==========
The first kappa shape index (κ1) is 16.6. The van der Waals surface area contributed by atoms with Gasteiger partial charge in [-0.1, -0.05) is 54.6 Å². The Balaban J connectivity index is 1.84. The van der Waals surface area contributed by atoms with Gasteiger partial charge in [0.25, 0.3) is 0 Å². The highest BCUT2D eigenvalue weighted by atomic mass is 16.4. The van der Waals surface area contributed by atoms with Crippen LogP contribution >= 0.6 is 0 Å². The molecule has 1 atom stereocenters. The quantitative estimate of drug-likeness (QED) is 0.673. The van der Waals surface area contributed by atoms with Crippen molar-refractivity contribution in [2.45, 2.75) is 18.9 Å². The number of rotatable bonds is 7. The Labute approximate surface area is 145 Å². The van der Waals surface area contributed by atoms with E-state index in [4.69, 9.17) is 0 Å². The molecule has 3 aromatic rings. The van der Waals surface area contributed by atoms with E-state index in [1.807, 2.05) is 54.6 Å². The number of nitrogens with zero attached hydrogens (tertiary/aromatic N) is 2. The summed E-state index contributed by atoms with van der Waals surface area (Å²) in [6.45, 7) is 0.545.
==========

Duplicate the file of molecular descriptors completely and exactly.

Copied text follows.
The first kappa shape index (κ1) is 16.6. The van der Waals surface area contributed by atoms with Gasteiger partial charge in [-0.1, -0.05) is 54.6 Å². The Balaban J connectivity index is 1.84. The van der Waals surface area contributed by atoms with Gasteiger partial charge in [0.25, 0.3) is 0 Å². The highest BCUT2D eigenvalue weighted by atomic mass is 16.4. The van der Waals surface area contributed by atoms with Crippen LogP contribution >= 0.6 is 0 Å². The molecule has 1 atom stereocenters. The quantitative estimate of drug-likeness (QED) is 0.673. The van der Waals surface area contributed by atoms with Crippen molar-refractivity contribution in [2.45, 2.75) is 18.9 Å². The number of rotatable bonds is 7. The Labute approximate surface area is 145 Å². The van der Waals surface area contributed by atoms with E-state index in [4.69, 9.17) is 0 Å². The molecule has 3 aromatic rings. The van der Waals surface area contributed by atoms with E-state index in [1.807, 2.05) is 54.6 Å². The number of nitrogens with zero attached hydrogens (tertiary/aromatic N) is 2. The summed E-state index contributed by atoms with van der Waals surface area (Å²) in [6.45, 7) is 0.545.